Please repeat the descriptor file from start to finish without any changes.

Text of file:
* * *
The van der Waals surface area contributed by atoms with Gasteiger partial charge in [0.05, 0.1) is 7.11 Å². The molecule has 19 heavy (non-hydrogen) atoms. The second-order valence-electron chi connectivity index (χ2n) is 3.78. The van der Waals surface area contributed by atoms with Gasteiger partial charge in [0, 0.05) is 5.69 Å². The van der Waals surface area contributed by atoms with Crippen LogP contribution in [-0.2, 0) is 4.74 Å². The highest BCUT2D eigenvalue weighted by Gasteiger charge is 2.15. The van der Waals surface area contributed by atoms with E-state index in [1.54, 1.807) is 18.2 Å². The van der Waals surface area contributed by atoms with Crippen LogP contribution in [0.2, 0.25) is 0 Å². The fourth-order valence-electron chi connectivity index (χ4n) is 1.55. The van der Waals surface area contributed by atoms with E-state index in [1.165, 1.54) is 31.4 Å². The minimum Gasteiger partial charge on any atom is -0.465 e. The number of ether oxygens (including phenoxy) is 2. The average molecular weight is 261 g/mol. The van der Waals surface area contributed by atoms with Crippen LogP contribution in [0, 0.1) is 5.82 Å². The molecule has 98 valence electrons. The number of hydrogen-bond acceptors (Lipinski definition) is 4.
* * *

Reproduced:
The van der Waals surface area contributed by atoms with Gasteiger partial charge in [0.05, 0.1) is 7.11 Å². The molecule has 19 heavy (non-hydrogen) atoms. The second-order valence-electron chi connectivity index (χ2n) is 3.78. The van der Waals surface area contributed by atoms with Gasteiger partial charge in [0, 0.05) is 5.69 Å². The van der Waals surface area contributed by atoms with Crippen LogP contribution in [-0.2, 0) is 4.74 Å². The highest BCUT2D eigenvalue weighted by Gasteiger charge is 2.15. The van der Waals surface area contributed by atoms with E-state index in [1.54, 1.807) is 18.2 Å². The van der Waals surface area contributed by atoms with Crippen LogP contribution in [0.2, 0.25) is 0 Å². The fourth-order valence-electron chi connectivity index (χ4n) is 1.55. The van der Waals surface area contributed by atoms with E-state index in [1.165, 1.54) is 31.4 Å². The minimum Gasteiger partial charge on any atom is -0.465 e. The number of ether oxygens (including phenoxy) is 2. The average molecular weight is 261 g/mol. The van der Waals surface area contributed by atoms with Crippen LogP contribution in [0, 0.1) is 5.82 Å². The molecule has 98 valence electrons. The number of hydrogen-bond acceptors (Lipinski definition) is 4.